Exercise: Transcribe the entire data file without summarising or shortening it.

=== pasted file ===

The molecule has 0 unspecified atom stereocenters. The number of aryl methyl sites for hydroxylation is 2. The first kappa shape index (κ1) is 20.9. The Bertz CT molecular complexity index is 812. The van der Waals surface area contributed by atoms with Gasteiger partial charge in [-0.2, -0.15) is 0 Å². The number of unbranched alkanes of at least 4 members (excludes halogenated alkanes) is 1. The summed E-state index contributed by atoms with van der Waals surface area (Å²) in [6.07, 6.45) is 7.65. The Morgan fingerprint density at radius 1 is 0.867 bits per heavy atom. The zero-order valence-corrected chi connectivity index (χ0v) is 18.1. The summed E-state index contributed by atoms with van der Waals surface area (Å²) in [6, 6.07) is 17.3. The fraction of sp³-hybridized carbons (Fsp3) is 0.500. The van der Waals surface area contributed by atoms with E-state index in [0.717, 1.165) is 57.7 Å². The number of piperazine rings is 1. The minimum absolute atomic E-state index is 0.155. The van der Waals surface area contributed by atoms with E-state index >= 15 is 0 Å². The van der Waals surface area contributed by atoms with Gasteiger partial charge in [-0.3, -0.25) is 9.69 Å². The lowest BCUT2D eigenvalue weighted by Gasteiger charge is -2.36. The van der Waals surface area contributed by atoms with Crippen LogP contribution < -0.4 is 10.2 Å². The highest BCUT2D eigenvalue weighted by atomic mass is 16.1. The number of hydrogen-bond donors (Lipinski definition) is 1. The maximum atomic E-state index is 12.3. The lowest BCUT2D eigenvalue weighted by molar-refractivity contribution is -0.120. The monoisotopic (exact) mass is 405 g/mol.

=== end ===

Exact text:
The molecule has 0 unspecified atom stereocenters. The number of aryl methyl sites for hydroxylation is 2. The first kappa shape index (κ1) is 20.9. The Bertz CT molecular complexity index is 812. The van der Waals surface area contributed by atoms with Gasteiger partial charge in [-0.2, -0.15) is 0 Å². The number of unbranched alkanes of at least 4 members (excludes halogenated alkanes) is 1. The summed E-state index contributed by atoms with van der Waals surface area (Å²) in [6.07, 6.45) is 7.65. The Morgan fingerprint density at radius 1 is 0.867 bits per heavy atom. The zero-order valence-corrected chi connectivity index (χ0v) is 18.1. The summed E-state index contributed by atoms with van der Waals surface area (Å²) in [6, 6.07) is 17.3. The fraction of sp³-hybridized carbons (Fsp3) is 0.500. The van der Waals surface area contributed by atoms with E-state index in [0.717, 1.165) is 57.7 Å². The number of piperazine rings is 1. The minimum absolute atomic E-state index is 0.155. The van der Waals surface area contributed by atoms with E-state index >= 15 is 0 Å². The van der Waals surface area contributed by atoms with Gasteiger partial charge in [-0.3, -0.25) is 9.69 Å². The lowest BCUT2D eigenvalue weighted by Gasteiger charge is -2.36. The van der Waals surface area contributed by atoms with Crippen LogP contribution < -0.4 is 10.2 Å². The highest BCUT2D eigenvalue weighted by atomic mass is 16.1. The number of hydrogen-bond donors (Lipinski definition) is 1. The maximum atomic E-state index is 12.3. The lowest BCUT2D eigenvalue weighted by molar-refractivity contribution is -0.120. The monoisotopic (exact) mass is 405 g/mol.